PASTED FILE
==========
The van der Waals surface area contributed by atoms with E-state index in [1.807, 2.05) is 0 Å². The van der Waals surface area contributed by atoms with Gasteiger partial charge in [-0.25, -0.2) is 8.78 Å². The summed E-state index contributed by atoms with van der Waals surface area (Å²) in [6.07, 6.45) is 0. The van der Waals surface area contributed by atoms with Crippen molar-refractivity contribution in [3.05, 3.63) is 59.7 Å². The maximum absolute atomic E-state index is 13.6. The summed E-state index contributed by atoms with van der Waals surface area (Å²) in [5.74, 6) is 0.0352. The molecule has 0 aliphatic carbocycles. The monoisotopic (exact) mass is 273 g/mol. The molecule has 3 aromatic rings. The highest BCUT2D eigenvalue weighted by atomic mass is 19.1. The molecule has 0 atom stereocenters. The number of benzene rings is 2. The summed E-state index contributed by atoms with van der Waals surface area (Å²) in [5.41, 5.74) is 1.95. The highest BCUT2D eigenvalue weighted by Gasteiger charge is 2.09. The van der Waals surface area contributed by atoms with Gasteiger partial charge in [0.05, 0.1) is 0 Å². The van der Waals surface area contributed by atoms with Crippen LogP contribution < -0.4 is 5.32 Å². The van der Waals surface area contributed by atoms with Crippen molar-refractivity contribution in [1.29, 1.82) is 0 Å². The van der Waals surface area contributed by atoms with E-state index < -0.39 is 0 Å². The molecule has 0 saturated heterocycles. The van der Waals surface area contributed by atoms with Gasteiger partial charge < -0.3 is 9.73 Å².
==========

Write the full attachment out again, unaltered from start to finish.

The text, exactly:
The van der Waals surface area contributed by atoms with E-state index in [1.807, 2.05) is 0 Å². The van der Waals surface area contributed by atoms with Gasteiger partial charge in [-0.25, -0.2) is 8.78 Å². The summed E-state index contributed by atoms with van der Waals surface area (Å²) in [6.07, 6.45) is 0. The van der Waals surface area contributed by atoms with Crippen molar-refractivity contribution in [3.05, 3.63) is 59.7 Å². The maximum absolute atomic E-state index is 13.6. The summed E-state index contributed by atoms with van der Waals surface area (Å²) in [5.74, 6) is 0.0352. The molecule has 0 aliphatic carbocycles. The monoisotopic (exact) mass is 273 g/mol. The molecule has 3 aromatic rings. The highest BCUT2D eigenvalue weighted by atomic mass is 19.1. The molecule has 0 atom stereocenters. The number of benzene rings is 2. The summed E-state index contributed by atoms with van der Waals surface area (Å²) in [5.41, 5.74) is 1.95. The highest BCUT2D eigenvalue weighted by Gasteiger charge is 2.09. The van der Waals surface area contributed by atoms with Gasteiger partial charge in [0.05, 0.1) is 0 Å². The van der Waals surface area contributed by atoms with Crippen LogP contribution < -0.4 is 5.32 Å². The van der Waals surface area contributed by atoms with Crippen molar-refractivity contribution in [1.29, 1.82) is 0 Å². The van der Waals surface area contributed by atoms with E-state index < -0.39 is 0 Å². The molecule has 0 saturated heterocycles. The van der Waals surface area contributed by atoms with Gasteiger partial charge < -0.3 is 9.73 Å².